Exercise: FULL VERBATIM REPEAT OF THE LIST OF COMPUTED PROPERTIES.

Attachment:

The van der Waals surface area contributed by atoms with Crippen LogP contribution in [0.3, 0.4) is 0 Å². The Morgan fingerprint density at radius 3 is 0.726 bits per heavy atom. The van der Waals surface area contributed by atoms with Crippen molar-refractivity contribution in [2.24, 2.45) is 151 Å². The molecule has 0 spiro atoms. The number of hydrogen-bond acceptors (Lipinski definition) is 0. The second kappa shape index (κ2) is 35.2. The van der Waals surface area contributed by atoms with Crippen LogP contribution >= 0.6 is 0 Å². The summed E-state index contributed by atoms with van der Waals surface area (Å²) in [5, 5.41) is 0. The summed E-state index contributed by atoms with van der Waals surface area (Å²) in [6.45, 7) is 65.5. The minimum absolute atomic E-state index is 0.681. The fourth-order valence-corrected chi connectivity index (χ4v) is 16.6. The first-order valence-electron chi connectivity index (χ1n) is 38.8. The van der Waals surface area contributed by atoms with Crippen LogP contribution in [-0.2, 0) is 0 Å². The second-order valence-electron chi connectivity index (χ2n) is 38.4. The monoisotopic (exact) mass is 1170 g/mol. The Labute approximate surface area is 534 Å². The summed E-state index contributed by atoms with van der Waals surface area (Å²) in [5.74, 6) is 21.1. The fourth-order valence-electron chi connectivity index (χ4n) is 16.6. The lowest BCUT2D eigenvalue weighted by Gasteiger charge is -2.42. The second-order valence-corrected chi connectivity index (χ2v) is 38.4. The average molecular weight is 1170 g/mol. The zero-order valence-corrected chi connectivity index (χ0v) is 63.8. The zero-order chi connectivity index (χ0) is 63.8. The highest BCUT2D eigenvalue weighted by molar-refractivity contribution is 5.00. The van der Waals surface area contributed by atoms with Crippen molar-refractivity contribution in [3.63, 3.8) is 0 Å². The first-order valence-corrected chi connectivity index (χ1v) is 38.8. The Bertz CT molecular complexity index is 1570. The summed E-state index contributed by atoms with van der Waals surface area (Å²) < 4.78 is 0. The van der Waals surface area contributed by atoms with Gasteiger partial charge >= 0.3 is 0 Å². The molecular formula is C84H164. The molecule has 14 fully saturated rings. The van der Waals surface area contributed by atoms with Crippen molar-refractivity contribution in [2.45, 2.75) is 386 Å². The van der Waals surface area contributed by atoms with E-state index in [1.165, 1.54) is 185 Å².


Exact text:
The van der Waals surface area contributed by atoms with Crippen LogP contribution in [0.3, 0.4) is 0 Å². The Morgan fingerprint density at radius 3 is 0.726 bits per heavy atom. The van der Waals surface area contributed by atoms with Crippen molar-refractivity contribution in [2.24, 2.45) is 151 Å². The molecule has 0 spiro atoms. The number of hydrogen-bond acceptors (Lipinski definition) is 0. The second kappa shape index (κ2) is 35.2. The van der Waals surface area contributed by atoms with Crippen LogP contribution >= 0.6 is 0 Å². The summed E-state index contributed by atoms with van der Waals surface area (Å²) in [5, 5.41) is 0. The summed E-state index contributed by atoms with van der Waals surface area (Å²) in [6.45, 7) is 65.5. The minimum absolute atomic E-state index is 0.681. The fourth-order valence-corrected chi connectivity index (χ4v) is 16.6. The first-order valence-electron chi connectivity index (χ1n) is 38.8. The van der Waals surface area contributed by atoms with Crippen LogP contribution in [-0.2, 0) is 0 Å². The second-order valence-electron chi connectivity index (χ2n) is 38.4. The monoisotopic (exact) mass is 1170 g/mol. The Labute approximate surface area is 534 Å². The summed E-state index contributed by atoms with van der Waals surface area (Å²) in [5.74, 6) is 21.1. The fourth-order valence-electron chi connectivity index (χ4n) is 16.6. The lowest BCUT2D eigenvalue weighted by Gasteiger charge is -2.42. The second-order valence-corrected chi connectivity index (χ2v) is 38.4. The average molecular weight is 1170 g/mol. The zero-order valence-corrected chi connectivity index (χ0v) is 63.8. The zero-order chi connectivity index (χ0) is 63.8. The highest BCUT2D eigenvalue weighted by molar-refractivity contribution is 5.00. The van der Waals surface area contributed by atoms with Crippen molar-refractivity contribution in [3.63, 3.8) is 0 Å². The first-order valence-corrected chi connectivity index (χ1v) is 38.8. The Bertz CT molecular complexity index is 1570. The summed E-state index contributed by atoms with van der Waals surface area (Å²) < 4.78 is 0. The van der Waals surface area contributed by atoms with Gasteiger partial charge >= 0.3 is 0 Å². The molecular formula is C84H164. The molecule has 14 fully saturated rings. The van der Waals surface area contributed by atoms with Crippen molar-refractivity contribution in [2.45, 2.75) is 386 Å². The van der Waals surface area contributed by atoms with E-state index in [1.165, 1.54) is 185 Å².